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Chapter NumberXXX.
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Full Date1883-07-20
Page Number0
Word Count1416
Last Corrected0000-00-00
Newspaper TitleKerang Times and Swan Hill Gazette (Vic. : 1877 - 1889)
Trove TitleAdventures of Three Young Ladies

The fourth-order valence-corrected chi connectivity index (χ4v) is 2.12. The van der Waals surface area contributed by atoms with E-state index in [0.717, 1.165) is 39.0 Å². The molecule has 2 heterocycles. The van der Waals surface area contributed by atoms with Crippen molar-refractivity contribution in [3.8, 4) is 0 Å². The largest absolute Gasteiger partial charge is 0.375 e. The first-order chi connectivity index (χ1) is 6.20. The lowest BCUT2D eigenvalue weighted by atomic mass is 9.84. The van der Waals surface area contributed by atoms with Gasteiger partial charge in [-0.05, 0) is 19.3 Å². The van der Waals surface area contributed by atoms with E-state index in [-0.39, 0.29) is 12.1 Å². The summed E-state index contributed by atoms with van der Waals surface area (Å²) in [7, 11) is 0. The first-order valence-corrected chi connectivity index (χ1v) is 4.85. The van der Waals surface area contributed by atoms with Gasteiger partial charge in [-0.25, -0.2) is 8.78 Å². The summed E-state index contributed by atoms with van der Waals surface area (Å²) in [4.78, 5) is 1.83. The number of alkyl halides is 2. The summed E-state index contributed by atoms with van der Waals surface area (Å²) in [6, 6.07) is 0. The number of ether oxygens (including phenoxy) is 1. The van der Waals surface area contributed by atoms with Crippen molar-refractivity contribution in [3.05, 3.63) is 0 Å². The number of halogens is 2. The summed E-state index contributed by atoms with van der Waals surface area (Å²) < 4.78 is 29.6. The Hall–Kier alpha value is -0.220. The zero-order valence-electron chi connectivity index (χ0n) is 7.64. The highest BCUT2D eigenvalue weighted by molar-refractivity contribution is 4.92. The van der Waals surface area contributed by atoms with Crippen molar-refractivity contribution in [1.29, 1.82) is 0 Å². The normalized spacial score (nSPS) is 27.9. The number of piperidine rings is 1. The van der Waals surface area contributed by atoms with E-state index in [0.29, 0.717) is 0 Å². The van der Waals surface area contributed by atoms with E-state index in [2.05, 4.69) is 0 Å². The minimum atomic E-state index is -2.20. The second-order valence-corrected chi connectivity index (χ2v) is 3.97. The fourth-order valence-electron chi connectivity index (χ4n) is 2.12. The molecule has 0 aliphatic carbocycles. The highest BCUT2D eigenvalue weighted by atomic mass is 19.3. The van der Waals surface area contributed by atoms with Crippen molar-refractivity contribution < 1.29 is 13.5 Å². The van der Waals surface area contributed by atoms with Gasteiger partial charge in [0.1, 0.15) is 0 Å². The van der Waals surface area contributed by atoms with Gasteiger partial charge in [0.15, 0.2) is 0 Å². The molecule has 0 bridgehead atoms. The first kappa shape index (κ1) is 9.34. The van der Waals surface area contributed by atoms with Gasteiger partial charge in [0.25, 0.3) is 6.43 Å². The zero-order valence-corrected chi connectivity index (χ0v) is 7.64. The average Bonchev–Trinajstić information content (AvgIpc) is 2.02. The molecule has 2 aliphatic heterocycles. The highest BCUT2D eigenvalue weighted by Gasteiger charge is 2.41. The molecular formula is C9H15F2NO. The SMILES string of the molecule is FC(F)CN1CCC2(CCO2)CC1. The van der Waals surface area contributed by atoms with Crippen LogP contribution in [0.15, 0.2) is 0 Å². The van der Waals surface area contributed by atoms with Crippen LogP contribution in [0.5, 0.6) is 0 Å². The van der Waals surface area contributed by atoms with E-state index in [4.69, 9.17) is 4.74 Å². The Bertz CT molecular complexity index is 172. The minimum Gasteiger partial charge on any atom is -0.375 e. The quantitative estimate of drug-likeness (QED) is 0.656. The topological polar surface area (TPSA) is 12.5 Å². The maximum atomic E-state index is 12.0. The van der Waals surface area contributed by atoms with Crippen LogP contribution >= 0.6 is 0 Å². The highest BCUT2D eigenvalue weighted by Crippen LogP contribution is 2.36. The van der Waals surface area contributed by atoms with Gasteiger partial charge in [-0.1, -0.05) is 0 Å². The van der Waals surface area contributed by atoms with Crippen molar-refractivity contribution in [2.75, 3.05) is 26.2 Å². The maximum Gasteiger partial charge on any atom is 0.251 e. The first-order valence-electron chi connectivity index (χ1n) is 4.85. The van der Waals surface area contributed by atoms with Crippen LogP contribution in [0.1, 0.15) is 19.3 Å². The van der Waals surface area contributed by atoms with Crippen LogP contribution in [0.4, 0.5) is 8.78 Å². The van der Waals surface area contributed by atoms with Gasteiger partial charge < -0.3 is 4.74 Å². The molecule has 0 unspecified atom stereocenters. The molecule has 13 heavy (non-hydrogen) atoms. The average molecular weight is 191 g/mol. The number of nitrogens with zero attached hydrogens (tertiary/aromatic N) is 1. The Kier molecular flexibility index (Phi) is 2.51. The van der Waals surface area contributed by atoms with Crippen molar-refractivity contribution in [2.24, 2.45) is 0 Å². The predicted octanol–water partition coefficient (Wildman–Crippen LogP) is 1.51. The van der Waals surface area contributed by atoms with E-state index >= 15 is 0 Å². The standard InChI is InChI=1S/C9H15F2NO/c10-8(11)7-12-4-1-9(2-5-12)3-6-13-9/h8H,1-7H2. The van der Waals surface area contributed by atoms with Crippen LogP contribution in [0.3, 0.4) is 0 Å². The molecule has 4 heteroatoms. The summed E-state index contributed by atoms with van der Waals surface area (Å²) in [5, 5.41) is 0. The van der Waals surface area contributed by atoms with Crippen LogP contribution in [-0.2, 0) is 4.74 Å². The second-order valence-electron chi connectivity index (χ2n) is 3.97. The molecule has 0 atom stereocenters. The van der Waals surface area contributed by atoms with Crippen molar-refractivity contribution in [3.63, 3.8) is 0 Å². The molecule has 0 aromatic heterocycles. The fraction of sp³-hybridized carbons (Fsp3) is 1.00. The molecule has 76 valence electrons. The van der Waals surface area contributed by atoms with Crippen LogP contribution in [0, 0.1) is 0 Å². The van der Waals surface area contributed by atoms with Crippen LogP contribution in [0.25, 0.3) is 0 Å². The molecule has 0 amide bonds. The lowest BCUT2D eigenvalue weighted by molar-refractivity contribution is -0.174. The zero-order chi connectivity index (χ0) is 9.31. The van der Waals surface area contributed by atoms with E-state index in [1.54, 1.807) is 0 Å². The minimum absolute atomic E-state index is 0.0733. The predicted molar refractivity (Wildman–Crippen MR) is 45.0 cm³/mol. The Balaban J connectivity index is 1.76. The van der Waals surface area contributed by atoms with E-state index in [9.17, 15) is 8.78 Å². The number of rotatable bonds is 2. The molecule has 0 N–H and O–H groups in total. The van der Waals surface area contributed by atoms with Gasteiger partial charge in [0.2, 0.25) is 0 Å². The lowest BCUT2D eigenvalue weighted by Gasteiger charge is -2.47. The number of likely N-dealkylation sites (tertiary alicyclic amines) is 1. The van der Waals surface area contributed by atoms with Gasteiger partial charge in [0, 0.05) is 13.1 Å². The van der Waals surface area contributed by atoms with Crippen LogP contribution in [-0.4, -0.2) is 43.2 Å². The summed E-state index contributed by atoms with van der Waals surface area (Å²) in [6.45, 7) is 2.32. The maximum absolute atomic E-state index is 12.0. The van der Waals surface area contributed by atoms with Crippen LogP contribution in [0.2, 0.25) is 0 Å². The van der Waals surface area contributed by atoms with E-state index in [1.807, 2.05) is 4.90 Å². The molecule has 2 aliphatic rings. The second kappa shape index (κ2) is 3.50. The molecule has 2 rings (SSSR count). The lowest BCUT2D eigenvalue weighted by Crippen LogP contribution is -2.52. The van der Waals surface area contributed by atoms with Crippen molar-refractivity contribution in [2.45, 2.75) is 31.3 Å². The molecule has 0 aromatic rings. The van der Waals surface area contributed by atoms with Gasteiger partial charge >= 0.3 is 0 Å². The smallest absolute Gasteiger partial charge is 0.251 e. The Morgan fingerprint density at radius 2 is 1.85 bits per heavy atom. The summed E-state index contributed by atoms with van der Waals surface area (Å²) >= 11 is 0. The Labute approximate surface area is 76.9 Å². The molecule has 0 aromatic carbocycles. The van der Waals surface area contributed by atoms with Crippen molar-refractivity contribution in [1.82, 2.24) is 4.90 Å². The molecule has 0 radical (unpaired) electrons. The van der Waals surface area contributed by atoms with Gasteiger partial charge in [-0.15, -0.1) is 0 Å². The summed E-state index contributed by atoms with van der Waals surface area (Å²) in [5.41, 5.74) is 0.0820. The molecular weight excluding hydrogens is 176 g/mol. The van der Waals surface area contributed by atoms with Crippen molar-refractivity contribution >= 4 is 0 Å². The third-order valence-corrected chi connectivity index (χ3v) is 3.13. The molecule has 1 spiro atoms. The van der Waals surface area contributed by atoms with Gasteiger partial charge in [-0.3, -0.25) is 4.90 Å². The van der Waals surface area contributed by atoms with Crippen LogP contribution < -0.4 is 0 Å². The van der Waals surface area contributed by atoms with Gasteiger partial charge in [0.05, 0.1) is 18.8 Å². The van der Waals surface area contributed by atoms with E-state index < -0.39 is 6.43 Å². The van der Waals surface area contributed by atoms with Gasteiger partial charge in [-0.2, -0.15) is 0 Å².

article text ADVENTURES OF THREE YOUNG LADIES -0---- CHAPTER xx,. The fresh intruder was Lionel Montague. 'My dear Mrs Bacon, he whispered. when the lady went forth to remonstrate with him on his imprudence, no such chance will occur again; our plans are well laid, hormes await us.' 'I tell you. Lieutenant Montague. before one of us could descend, the guard would be upon us, You court ruin for us, death, cruel death for yourselves,' she said. 'Yes dear Lionel,' cried Kate, approaching 'for my sake fit, Hark what signal is that? 'The moollah,' faltered Lionel, 'Heaven guard you, my own bright darling, but this is a bitter disappointment, But Mrs Bacon urged him so passionately to flee that he obeyed. He had, however, to remove the daggers by moans of which he had ascendid and the signal the sounding of a shepherd's horn was repeated several times. CHAPTER mxt. The moollah and the empress had come to a sort of compromise; if the priest-vizer could succeed in having the Feringheo girls removed in time to prevent the marriage, she washed her hands of the whole affair. She knew the moollah's power over her son's mind, His keen and subtle intellect had hitherto been ableto gird the emperor (in all things and though, in the first burst of his rage, he was more like a wild beast than an man, she yet had confidence in the power of the priest. Besides, what is to be will be, and if the soollah fell in the contest, it was his kismet -destiny. A wondrous change had been wrought in the moollah by the influence of love and ifse. Crushed beneath the weight of slavery, and an inglorious life, the naturally noble aind high-minded young Englishman had been in danger of falling. but the presence of Edith and the hopes which so suddenly revived lof taking up his true position in the world, had acted upon his soul with startling force. He came forth from the ardent furnace puri lied. Only let him save the girls and escape to his own-his native land,anod he would make lup for the weakness and fo!ly of the last teen years. Hie had be:n crushed by the weight of circum stances,and had:yielded to listless apathy rather than ally gseater weakness. Until Isaw that glorious girlt. I knew not I bed such a thing as a heart,' he murmured to himself;'and now I love her. Oh. I love her. Thts passionate exclamation he repeated to himself twen times a day. 'And shall I win my glorious prizes' he asked himself. 'That the captain loves her is certain and yet my heart tells me, I am not wholly inOfferent to her. Descending to the lower parts of the castle, exclusively devoted to the soldiery and males of the establishm-nt, he ordered a horse to he I saddled, and clothing himself more as a warrier than a priest prepared to set out upon his journey. In that country of mystery and intrigues, secret expeditions excited no surprise. The moollah mounted his horse, gave a few orders to be attended to in his absence and rode away. As soon as he reached thel mouth of the valley, he took a horn from his saddle bow and sounded it. He waited. No answer 'I hope they are up to no headstrong folly With their ignorane'of our customs, of the craft and deceit which are so rife among us, they will get themselves into some awful scrape or rush blindly into the very jaws of death. Dismounting under a'treo, the moollah at in toervals of several minutes, again sounded the horn, giving a melonchbly intonation to the tracla which be played The madmen have certeinly disregarded my advice. Well I can wait no longer,' he said approaching his horse. 'Ie that the moollah?' asked the cherry voice of Lionel Montague. 'Yet; just about to leave you to your fate. Where have you been. 'We have just been to the palace,and spoken to our friends,' said Lionel. 'Madmen!-and'you havesesenped scot free?' cried the astonished moollah. 'Yes,! said Lionel, and explained all that had passed. 'You are more fortunate than you deserve The oga of the guard, if you had been caught might have cut out )our tongues and eyes, and cast the women to the carrion crows of the hills. But what hope have you of releasing them. 'Mount all of you; I have far to ride to night and will explain as I go along. 'You are alone. Ye'o, save yourselves, I have no companions By this time all were mounted, and trotting along the plain under the guidance of the moollah. He explained that-ho was about to visit the castle of Sidra Bey, the most daring robber of the hills, but a man on whose fath he counted much. 'Can we accompany you?, asked Lioneld 'Yes within a short distance of the chief tain's retreat, bur not quite all the way,' an swered the moollah. After riding about an hour, they once more entered a dark, gloomy and rugged valley, where only two could ride abreast. An hour later still the path was so difficult that they were compelled to walk their horeas. Suddenly some shrill whistles were herd on the heights above. 'Halt,' said'the moollah, 'the robbers are upon us!' And has he spoke he sounded a sharp pe culiar note on his horn which he carried at his saddle bow, Several men armed with long match-lock guns appeared. 'Who and what are you?' as'ed onrie of the men, in the pure Moggrebin Arabic of the de sert. 'Iam the mdollabh, bound on a visit to the Sirdar Bey, your chief, was the quite response 'And your companions. 'Are my friends, Pass, O mooollabh--the valley is open to you. sai'd one of the arabs. , ,About every five hundred yards the ceremony was repeated. 'You see the force and strength of these robbere,' said the moollah; 'an army would be annihilated before it could reanich their streng hold. 'Such things would not take place in a civi lieed country,' observed the captain sharply. 'But we are not in a civilised country,' re plied the moollh; fur from it, we are in a landof benighted heathens.' Ahs ' ipoke; hie began the ascent of a' steep road which trecluded all conversation for a time. It wasas welt', for the captain was in a very irritable mood, and would have very likely caused aquarrel. A lover is at all times a member of the irri table genus, but when he has reason to believe himself not the favoured suitor, he is more than ever ill disposed towards his fellow creatures. S'Ir ish:ve'd n'everseenlthe moollah,' he whi.s pored to the traveller. 'I do believe we should have secaped all the easer and the sooner. 'You are unjust,, said Ashurst; 'at all events he is the only man who can seave the girls.' 'Yes becaus he has so contrived. I dare say he dill expect a pretty considerable raiward.' 'Their is no doubt he is a bit spoony on Miss Montague,' replied the traveller, drily. 'Like:his cursed imprudeuce,' mutterrd the captain; 'I:ll not give her up without a struggle - "My dear Thompson, said the traveller, in a. 1 sad and dissapointed tone, Ihave known you for many years, and never knev you do or say a dishonourable or ungenerous thing. 'Why, because the master passion has en tercd your sould, will you he so different to your old self. 'I love her-love her with a wild, exclusive passion, who knows no rivalry. I will rather die than give her up -I will slay the hated rival who stands in my way 'And leave her to mourn for him. Young ladies are not 'generally tenderly disposbd towards the murderers of their lovers: 'You think then she prefers this renegade, this man of mystery, perhaps crime. A man deeply and cruelly wronged, a man whose history when he tells it will amane and horrify you. He is a victim of the crullest injustice ever dealt out of man, 'I know be has wronged me -'How can he have wronged you when he knew not of your exisitence?-except in an honour, able rivalry-and no man can be blamed for supplanting another in a womans affections, unless he does tt by false and undrhand means, 'Time will show, said the captain snap pishly;' but your paragon, your Bayard'of a renegade declares a halt.' (To be continued.)